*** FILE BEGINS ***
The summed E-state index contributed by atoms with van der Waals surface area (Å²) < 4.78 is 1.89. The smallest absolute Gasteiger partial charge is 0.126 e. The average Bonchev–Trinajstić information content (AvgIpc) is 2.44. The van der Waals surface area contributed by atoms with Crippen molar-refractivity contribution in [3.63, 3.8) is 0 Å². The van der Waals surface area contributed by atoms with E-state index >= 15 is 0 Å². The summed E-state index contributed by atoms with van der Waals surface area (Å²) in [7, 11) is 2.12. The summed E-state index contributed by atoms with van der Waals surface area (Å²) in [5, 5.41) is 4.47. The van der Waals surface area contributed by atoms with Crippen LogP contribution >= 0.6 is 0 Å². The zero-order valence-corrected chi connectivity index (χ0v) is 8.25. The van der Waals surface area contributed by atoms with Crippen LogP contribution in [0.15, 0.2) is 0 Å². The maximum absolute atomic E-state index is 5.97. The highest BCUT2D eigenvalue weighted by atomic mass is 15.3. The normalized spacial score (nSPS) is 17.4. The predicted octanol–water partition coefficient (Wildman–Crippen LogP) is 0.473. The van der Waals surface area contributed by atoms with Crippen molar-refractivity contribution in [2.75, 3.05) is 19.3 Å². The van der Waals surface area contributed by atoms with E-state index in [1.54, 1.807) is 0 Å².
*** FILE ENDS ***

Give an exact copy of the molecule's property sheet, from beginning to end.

The summed E-state index contributed by atoms with van der Waals surface area (Å²) < 4.78 is 1.89. The smallest absolute Gasteiger partial charge is 0.126 e. The average Bonchev–Trinajstić information content (AvgIpc) is 2.44. The van der Waals surface area contributed by atoms with Crippen molar-refractivity contribution in [3.63, 3.8) is 0 Å². The van der Waals surface area contributed by atoms with E-state index >= 15 is 0 Å². The summed E-state index contributed by atoms with van der Waals surface area (Å²) in [7, 11) is 2.12. The summed E-state index contributed by atoms with van der Waals surface area (Å²) in [5, 5.41) is 4.47. The van der Waals surface area contributed by atoms with Crippen LogP contribution >= 0.6 is 0 Å². The zero-order valence-corrected chi connectivity index (χ0v) is 8.25. The van der Waals surface area contributed by atoms with Crippen LogP contribution in [0.15, 0.2) is 0 Å². The maximum absolute atomic E-state index is 5.97. The highest BCUT2D eigenvalue weighted by atomic mass is 15.3. The normalized spacial score (nSPS) is 17.4. The predicted octanol–water partition coefficient (Wildman–Crippen LogP) is 0.473. The van der Waals surface area contributed by atoms with Crippen molar-refractivity contribution in [2.75, 3.05) is 19.3 Å². The van der Waals surface area contributed by atoms with E-state index in [1.54, 1.807) is 0 Å².